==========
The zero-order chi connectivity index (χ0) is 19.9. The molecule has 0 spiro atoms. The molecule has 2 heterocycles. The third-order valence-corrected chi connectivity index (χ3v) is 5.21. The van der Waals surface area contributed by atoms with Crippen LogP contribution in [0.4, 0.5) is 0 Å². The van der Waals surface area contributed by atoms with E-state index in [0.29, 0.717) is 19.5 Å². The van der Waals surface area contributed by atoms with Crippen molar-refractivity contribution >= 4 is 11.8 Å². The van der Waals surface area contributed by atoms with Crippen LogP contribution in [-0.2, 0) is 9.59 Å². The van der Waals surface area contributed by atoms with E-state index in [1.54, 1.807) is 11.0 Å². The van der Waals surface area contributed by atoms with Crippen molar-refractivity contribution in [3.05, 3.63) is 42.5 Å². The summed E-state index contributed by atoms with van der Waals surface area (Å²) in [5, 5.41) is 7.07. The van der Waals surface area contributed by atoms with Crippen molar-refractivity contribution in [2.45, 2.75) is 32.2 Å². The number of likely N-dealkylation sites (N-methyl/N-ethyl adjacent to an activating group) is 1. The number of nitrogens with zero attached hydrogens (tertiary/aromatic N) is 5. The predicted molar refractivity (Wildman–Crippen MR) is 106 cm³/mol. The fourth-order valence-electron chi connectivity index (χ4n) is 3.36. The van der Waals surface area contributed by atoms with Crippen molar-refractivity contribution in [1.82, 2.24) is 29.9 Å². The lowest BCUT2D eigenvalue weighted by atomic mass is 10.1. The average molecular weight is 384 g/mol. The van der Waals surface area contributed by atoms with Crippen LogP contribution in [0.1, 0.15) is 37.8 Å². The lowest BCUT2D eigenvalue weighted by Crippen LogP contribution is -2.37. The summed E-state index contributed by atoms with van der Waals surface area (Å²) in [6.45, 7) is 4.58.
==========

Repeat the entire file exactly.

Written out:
The zero-order chi connectivity index (χ0) is 19.9. The molecule has 0 spiro atoms. The molecule has 2 heterocycles. The third-order valence-corrected chi connectivity index (χ3v) is 5.21. The van der Waals surface area contributed by atoms with Crippen LogP contribution in [0.4, 0.5) is 0 Å². The van der Waals surface area contributed by atoms with E-state index in [0.29, 0.717) is 19.5 Å². The van der Waals surface area contributed by atoms with Crippen molar-refractivity contribution >= 4 is 11.8 Å². The van der Waals surface area contributed by atoms with Crippen LogP contribution in [-0.2, 0) is 9.59 Å². The van der Waals surface area contributed by atoms with E-state index in [1.54, 1.807) is 11.0 Å². The van der Waals surface area contributed by atoms with Crippen molar-refractivity contribution in [3.05, 3.63) is 42.5 Å². The summed E-state index contributed by atoms with van der Waals surface area (Å²) in [5, 5.41) is 7.07. The van der Waals surface area contributed by atoms with Crippen molar-refractivity contribution in [2.45, 2.75) is 32.2 Å². The number of likely N-dealkylation sites (N-methyl/N-ethyl adjacent to an activating group) is 1. The number of nitrogens with zero attached hydrogens (tertiary/aromatic N) is 5. The predicted molar refractivity (Wildman–Crippen MR) is 106 cm³/mol. The fourth-order valence-electron chi connectivity index (χ4n) is 3.36. The van der Waals surface area contributed by atoms with Crippen molar-refractivity contribution in [1.82, 2.24) is 29.9 Å². The lowest BCUT2D eigenvalue weighted by atomic mass is 10.1. The average molecular weight is 384 g/mol. The van der Waals surface area contributed by atoms with Crippen LogP contribution in [0.1, 0.15) is 37.8 Å². The lowest BCUT2D eigenvalue weighted by Crippen LogP contribution is -2.37. The summed E-state index contributed by atoms with van der Waals surface area (Å²) in [6.45, 7) is 4.58.